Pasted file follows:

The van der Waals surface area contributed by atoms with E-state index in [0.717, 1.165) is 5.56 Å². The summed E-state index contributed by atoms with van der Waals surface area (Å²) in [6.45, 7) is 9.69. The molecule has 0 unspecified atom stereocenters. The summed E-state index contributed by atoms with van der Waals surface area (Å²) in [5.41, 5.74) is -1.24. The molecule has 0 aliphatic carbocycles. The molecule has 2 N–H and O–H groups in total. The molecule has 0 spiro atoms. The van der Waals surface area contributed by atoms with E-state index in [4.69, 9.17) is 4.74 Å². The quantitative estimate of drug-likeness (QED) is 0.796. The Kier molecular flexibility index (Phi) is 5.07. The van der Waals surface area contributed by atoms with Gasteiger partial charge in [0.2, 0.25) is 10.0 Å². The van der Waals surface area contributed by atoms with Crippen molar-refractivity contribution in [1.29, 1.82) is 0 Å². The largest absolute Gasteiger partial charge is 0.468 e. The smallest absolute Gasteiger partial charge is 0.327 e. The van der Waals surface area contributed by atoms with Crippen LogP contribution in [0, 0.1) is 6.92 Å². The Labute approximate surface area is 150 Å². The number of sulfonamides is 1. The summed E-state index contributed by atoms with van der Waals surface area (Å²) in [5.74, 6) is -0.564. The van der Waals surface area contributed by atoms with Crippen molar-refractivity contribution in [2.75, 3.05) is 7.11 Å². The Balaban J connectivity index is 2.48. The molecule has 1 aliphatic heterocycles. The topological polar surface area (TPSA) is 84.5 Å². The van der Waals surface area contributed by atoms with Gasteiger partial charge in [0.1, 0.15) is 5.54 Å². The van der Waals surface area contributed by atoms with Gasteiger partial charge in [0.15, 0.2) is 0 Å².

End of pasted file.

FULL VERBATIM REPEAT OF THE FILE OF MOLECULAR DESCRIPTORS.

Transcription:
The van der Waals surface area contributed by atoms with E-state index in [0.717, 1.165) is 5.56 Å². The summed E-state index contributed by atoms with van der Waals surface area (Å²) in [6.45, 7) is 9.69. The molecule has 0 unspecified atom stereocenters. The summed E-state index contributed by atoms with van der Waals surface area (Å²) in [5.41, 5.74) is -1.24. The molecule has 0 aliphatic carbocycles. The molecule has 2 N–H and O–H groups in total. The molecule has 0 spiro atoms. The van der Waals surface area contributed by atoms with E-state index in [4.69, 9.17) is 4.74 Å². The quantitative estimate of drug-likeness (QED) is 0.796. The Kier molecular flexibility index (Phi) is 5.07. The van der Waals surface area contributed by atoms with Gasteiger partial charge in [0.2, 0.25) is 10.0 Å². The van der Waals surface area contributed by atoms with Crippen molar-refractivity contribution in [1.29, 1.82) is 0 Å². The largest absolute Gasteiger partial charge is 0.468 e. The smallest absolute Gasteiger partial charge is 0.327 e. The van der Waals surface area contributed by atoms with Crippen LogP contribution in [0, 0.1) is 6.92 Å². The Labute approximate surface area is 150 Å². The number of sulfonamides is 1. The summed E-state index contributed by atoms with van der Waals surface area (Å²) in [5.74, 6) is -0.564. The van der Waals surface area contributed by atoms with Crippen molar-refractivity contribution in [2.75, 3.05) is 7.11 Å². The Balaban J connectivity index is 2.48. The molecule has 1 aliphatic heterocycles. The topological polar surface area (TPSA) is 84.5 Å². The van der Waals surface area contributed by atoms with Gasteiger partial charge in [0.1, 0.15) is 5.54 Å². The van der Waals surface area contributed by atoms with Gasteiger partial charge in [0.15, 0.2) is 0 Å².